When high operating pressures are required, piston pumps are often used. Piston pumps will traditionally endure higher pressures than gear pumps with comparable displacements; however, there exists a higher initial cost connected with piston pumps in addition to a lower level of resistance to contamination and improved complexity. This complexity falls to the equipment designer and service technician to understand in order to ensure the piston pump is usually working correctly with its extra shifting parts, stricter filtration requirements and closer tolerances. Piston pumps tend to be used in combination with truck-mounted cranes, but are also found within other applications such as snow and ice control where it could be desirable to alter system movement without varying engine quickness.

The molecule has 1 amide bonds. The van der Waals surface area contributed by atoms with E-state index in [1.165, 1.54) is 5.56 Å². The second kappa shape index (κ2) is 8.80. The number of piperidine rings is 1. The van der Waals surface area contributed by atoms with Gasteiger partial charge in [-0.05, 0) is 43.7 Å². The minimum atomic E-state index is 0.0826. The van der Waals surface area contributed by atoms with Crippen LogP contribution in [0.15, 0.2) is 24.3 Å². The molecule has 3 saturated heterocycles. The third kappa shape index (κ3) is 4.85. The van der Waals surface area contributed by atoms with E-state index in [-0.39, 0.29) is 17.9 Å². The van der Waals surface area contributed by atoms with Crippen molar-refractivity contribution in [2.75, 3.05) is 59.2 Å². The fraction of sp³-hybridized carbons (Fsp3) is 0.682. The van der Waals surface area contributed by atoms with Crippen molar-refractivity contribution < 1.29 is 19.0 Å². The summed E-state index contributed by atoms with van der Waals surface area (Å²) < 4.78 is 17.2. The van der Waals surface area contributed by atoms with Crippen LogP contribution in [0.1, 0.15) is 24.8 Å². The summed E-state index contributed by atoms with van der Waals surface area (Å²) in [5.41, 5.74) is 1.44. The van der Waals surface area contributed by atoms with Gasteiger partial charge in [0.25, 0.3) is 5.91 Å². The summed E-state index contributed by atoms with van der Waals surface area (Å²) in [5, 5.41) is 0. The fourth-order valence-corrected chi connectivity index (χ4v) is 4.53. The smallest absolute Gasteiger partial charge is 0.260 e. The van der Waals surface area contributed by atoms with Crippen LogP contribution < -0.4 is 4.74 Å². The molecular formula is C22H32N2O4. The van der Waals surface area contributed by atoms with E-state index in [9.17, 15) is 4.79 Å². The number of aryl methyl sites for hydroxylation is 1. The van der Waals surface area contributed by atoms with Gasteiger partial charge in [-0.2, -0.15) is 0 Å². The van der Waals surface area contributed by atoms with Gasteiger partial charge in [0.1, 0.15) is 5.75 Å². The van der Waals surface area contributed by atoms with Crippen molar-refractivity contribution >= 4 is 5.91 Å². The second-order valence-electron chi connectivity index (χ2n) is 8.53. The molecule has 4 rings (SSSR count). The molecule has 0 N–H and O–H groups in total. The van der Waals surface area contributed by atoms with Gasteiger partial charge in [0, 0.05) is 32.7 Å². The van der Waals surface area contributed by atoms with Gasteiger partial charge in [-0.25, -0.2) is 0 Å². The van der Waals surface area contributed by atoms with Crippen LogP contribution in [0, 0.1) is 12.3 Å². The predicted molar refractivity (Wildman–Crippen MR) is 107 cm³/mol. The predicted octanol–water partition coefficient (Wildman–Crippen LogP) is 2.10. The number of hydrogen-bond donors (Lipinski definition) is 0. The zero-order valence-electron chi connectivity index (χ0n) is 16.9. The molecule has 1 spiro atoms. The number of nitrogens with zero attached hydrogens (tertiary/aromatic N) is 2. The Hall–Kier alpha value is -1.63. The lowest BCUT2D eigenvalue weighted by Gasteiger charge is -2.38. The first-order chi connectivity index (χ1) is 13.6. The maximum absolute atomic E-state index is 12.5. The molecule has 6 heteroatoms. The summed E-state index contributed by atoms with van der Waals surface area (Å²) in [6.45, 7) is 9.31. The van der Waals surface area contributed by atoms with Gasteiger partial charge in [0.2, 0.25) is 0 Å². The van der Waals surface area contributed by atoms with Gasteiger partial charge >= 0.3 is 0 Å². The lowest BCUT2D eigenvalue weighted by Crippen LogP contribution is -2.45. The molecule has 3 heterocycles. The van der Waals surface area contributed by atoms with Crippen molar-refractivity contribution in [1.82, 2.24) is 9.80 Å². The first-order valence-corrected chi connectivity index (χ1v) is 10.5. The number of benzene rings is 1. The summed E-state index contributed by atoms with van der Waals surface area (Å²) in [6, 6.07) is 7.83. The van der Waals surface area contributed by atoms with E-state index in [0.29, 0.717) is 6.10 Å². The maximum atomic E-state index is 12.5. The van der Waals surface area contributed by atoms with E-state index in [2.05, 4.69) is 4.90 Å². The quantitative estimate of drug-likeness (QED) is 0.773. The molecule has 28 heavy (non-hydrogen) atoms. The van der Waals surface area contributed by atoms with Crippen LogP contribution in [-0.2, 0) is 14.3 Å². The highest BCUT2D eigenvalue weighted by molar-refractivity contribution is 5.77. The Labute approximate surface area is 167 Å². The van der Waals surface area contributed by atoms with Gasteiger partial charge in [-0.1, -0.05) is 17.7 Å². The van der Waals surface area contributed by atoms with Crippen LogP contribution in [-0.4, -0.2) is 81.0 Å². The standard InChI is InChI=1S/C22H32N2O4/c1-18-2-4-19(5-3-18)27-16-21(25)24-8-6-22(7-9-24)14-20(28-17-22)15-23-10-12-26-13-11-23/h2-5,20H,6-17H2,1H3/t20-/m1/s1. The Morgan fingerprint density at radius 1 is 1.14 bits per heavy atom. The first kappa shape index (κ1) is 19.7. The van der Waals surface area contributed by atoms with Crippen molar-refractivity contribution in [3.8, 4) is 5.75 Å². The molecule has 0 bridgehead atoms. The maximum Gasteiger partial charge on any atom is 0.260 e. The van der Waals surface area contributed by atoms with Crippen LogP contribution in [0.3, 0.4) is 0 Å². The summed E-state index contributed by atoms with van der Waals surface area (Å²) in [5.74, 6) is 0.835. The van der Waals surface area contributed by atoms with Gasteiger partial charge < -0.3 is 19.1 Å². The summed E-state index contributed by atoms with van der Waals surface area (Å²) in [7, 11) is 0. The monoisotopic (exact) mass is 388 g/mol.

A cylinder prevent containing pistons that move around in and out is housed within a piston pump. It’s the motion of these pistons that draw oil from the supply interface and then push it through the outlet. The position of the swash plate, which the slipper end of the piston rides against, determines the length of the piston’s stroke. As the swash plate remains stationary, the cylinder prevent, encompassing the pistons, rotates with the pump’s input shaft. The pump displacement is definitely then dependant on the total volume of the pump’s cylinders. Fixed and variable displacement styles are both available.